Grief comes to the surface when someone is facing any form of loss, and the most common one being Bereavement, both of these can manifest themselves in a person showing a wide range of feelings from anger to deep sadness. These feelings and the process of dealing with them will vary from person to person, most of which is controlled by their background beliefs, the relationship to what has been lost and many other factors.
Behaviors & Grieving Thoughts
Grief can be associated with many feelings of regret, sadness, yearning and anger to name but a few, yet in some people they come to feel a sense of relief or meaninglessness, these varied emotions can be surprising in their intensity or at the other end of the scale they can be a very mild emotion. It is easy to say in most cases, though, they can become confusing, especially at the time a person misses a relationship that was painful.
Grieving thoughts can range from “there was nothing I could have done about it,” to “she had a full life.” These thoughts can be either soothing or very troubling and people can switch between these types of thoughts as they try and make sense of the loss they have experienced.
Laughter to crying are just two of the reactions that can hit people, or they can share feelings to others or become reclusive and quiet and just focusing on certain tasks. While many seek comfort in the company of others, while others want to be alone with their feelings.
While people are grieving these thoughts, behaviors and feelings are split into two distinct styles, and a majority of people show a mix of the two.
- Intuitive grieving shows itself as emotional experiences which lead to the sharing of feelings and trying to understand the meaning of life while considering their own mortality.
- Instrumental grieving will primarily focus on tasks that require problem-solving duties while restraining and minimizing any emotional expressions.
As a result, there is no correct way of working through grief, but as people react differently, some behaviors or thoughts will be safer or more helpful than others.
“I lost my Becky a while ago. I still grieve, yet I have learned how to deal with it a little better. I’d tried laughing, and I’d tried crying. None of it was gonna bring her back. Marriage Counseling of Seattle helped me understand how to get on with my life rather than try to get over my loss.”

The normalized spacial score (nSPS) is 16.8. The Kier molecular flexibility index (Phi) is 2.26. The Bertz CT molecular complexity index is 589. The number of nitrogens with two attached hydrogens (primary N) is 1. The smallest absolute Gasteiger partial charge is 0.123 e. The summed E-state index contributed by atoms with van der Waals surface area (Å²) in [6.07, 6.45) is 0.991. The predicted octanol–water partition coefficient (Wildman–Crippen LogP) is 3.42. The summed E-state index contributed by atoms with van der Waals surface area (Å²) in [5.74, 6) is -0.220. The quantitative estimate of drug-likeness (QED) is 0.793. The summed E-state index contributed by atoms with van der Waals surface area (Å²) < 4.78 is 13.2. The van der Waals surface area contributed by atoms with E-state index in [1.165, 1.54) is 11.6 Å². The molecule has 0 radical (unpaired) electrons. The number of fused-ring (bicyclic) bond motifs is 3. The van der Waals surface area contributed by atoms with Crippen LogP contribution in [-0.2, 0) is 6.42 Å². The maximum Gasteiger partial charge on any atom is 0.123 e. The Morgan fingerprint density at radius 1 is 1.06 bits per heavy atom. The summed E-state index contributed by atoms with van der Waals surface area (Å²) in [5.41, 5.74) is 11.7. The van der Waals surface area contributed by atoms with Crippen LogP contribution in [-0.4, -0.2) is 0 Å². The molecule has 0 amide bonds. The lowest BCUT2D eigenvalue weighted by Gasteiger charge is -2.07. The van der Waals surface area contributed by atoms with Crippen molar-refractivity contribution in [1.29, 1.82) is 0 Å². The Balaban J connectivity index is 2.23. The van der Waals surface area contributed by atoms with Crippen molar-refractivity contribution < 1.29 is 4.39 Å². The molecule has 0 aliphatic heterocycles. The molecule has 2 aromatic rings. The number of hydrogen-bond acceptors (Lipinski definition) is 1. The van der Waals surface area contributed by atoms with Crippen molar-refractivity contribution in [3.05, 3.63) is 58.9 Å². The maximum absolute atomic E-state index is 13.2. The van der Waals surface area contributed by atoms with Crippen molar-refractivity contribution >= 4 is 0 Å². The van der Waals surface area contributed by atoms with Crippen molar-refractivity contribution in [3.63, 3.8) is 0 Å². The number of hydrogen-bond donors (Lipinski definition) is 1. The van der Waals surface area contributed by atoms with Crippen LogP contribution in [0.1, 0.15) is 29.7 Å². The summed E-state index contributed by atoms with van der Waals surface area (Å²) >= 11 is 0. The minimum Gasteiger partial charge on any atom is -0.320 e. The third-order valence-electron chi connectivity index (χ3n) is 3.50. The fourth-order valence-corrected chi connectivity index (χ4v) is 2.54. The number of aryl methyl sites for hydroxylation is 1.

- M Knox (West Vegas)
Recovering from Grief
We all grieve in our own way and our own time, in some it can take 6 months to work their way through it while others may experience these feelings for twelve months or more in extreme cases. In these extreme cases, there is a possibility depression can creep in. If this long-term grief takes over a person’s life, it is called “Complicated grief” and can affect how a person returns to their routine and is highlighted by the following Symptoms:
- Intense sadness with yearning or Longing
- Over concern of the deceased or with events surrounding the death
- Feelings of meaninglessness and unable to engage in memories of happiness
- Avoidance of reminders of the deceased
- No desire in personal interests plans and are angry or bitter.
Counseling for Grief
When a grieving person lets, their thoughts start to control their life and become distressing, incite concern in others or are unrelenting, the assistance of qualified and professional mental health experts can help. Therapy is an excellent way of learning how you can cope with these stressors which are linked to loss and help you to control your symptoms by using techniques like meditation and relaxation.
Therapists will tailor treatments which can meet the needs of each person as grief is unique for everyone concerned.
Group Therapy is also used and found to be helpful for ones who find comfort in being able to share feelings and emotions, and when this approach is taken, it is often found, recovery is much quicker. It has also been shown Family Therapy can be suitable for family members who find it difficult to accept a family member has been lost.